Why ‘hybrid’ Artist-Designers are the choice for sustainable design teams.

IMHO, hybrids are extremely important to Sustainable Virtual Design. The typical web design process uses rapid, iterative design, which means that the site is built by creating a series of prototypes, each closer to the final site. In the early stages, these sites will always be build by hybrids at smaller shops. Since they know the “whole” site soup to nuts, they will tend to apply their optimization knowledge to their design – giving us the holy grail of optimization: FEEDBACK FROM PROGRAMMING ONTO EFFECTIVE DESIGN.

Larger shops with rigid divisions between “designer”, “art director”, “front end coder” and “site engineer” will tend to do the “waterfall” approach. The art director will create art in a fixed screen size, “rigid” grid tool like Illustrator or InDesign. The front-end developer will struggle to make all the pixels go into the web page, and make the rigid grid flex. A few pixels will be out of place. There will be a struggle between the two groups. One or the other gets the final word. The Art Director may end up “lording it over” the coders because they are “creatives” and should run everything, or the coders may stop the designers cold by sprouting tech jargon at them to shut them up.

Sheesh. I’ll take the generalist. Hybrid designer/developers (via the biomimicry aspect of sustainability thinking) are like crows, rats, and dogs – able to eat anything, adapt anywhere, and take advantage of new situations. They’ll tend to make sites optimized, flexible, adaptable, loosely coupled…all the stuff that sustainable products have. They may even be less likely to create “artist centric design” instead of “customer centric design”. They enable sustainability better than any other group.

Some nice posts by hybrid designer-developers (they are legion)





A sustainable framework will operate best if we use hybrids. In an organization, we want to find the most “hybrid” person on the project, and assign them sustainability. Most likely this will be:

  • Designers with some front-end development ability
  • Front-end developers that can design
  • UX person who is a recovered designer/programmer (these are the best)

The people who will resist are the most specialized, probably the usual suspects:

  • Back-end programmer
  • Art Director

Here’s a great post describing how splitting everyone up into departments, especially at a smaller “lean startup”, is a disaster.


Great quote:

As the meeting progressed, the temperature kept rising. At first, I couldn’t even follow the recriminations back-and-forth. Eventually, though, I realized what was at issue: the art team was insisting that the UI for this feature have rounded corners. Incredibly, they were willing to bring the company to a standstill to protest that this was an absolutely essential feature. Even more surprisingly, the engineering team was equally vocal about their contention that adding rounded corners would add weeks of development time to the project, which would have pushed it out way past its hard deadline, effectively killing it. On the surface, this was a ludicrous dispute – both sides were willing to kill the project rather than proceed with (or without) a minor UI tweak. Were they just crazy?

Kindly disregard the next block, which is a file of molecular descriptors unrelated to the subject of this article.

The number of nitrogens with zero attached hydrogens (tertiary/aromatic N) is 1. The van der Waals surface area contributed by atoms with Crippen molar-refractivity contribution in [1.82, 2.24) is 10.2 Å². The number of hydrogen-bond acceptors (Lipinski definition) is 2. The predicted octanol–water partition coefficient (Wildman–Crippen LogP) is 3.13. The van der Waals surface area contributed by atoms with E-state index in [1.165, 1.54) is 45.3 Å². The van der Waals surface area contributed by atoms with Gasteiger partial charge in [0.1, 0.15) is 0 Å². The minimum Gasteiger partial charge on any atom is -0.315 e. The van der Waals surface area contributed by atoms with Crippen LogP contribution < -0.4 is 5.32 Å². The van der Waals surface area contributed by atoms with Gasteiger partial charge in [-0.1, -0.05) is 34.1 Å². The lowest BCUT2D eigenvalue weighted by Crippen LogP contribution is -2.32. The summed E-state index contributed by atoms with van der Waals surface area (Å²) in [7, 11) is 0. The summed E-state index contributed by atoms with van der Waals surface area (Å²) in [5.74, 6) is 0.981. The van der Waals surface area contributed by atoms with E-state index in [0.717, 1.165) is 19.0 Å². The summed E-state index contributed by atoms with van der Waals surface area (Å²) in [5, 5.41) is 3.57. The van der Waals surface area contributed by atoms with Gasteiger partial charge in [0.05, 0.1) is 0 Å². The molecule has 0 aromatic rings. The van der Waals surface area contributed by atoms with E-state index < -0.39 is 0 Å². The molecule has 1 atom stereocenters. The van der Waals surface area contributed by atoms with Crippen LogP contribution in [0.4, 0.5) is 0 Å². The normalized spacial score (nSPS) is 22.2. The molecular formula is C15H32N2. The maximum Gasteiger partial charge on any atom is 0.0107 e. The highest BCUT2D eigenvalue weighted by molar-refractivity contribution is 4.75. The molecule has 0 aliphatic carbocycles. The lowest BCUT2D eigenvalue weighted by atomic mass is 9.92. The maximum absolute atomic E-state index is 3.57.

Another great quote, illustrating how to fix the problem, by forcing the Cowboy and the Farmer to be Friends:

The solution to this problem is actually really simple. Just create an art path team, composed of some artists and engineers. Force them to live and work in the same physical space, force the engineers to actually do some art production, and force the artists to actually learn what the technical limits of the tools are. As the team gets traction, simply rotate members from both departments through this team, so that the knowledge they gain is eventually diffused through both organizations. And hold the leaders of that team – artists and engineers alike – accountable for a set of clear goals for the tools that are important to the company.

And this “Conway’s Law” post makes it clear what happens when you set things up with people in silos and a waterfall-style development: The structure of the software you produce will be reflection of your internal team structure. Design images the structure of the design group. Building websites in silos results in “silo” websites – lacking usability, durability, with poor connection between components. Unsustainable team structure results in unsustainable design. A great paper from the late 1960s with very modern conclusions.



  1. Nice post and thanks for the link back to my post (hypenotic). Totally agree with your ideas, however, as a hybrid web designer I sometimes fear the “jack of all trades master of none” scenario. However, in terms of sustainable design teams having a hybrid mindset really helps inform the big picture and set priorities and direction as you have so many touchpoints and experiences to draw upon. Thanks again.

    1. Thanks for the comment! I’m developing some venn-style diagrams to demonstrate this. My guess is that either the UX or front-end designer/developer will be uniquely positioned to figure out how to implement sustainability (e.g. site optimizations, SEO best practice). My background is as a biologist (I was a research scientist at UCLA for many years before going to the web) and I see the proper Internet ecosystem as having some specialists, but having generalists in what ecologists call “keystone” positions. In the early prototypes, the hybrid designers dominate, late prototypes might get more “polishing up” by the specialists. Please feel freel to comment again, and share any “sustainable” ideas you have about development or team workflow.

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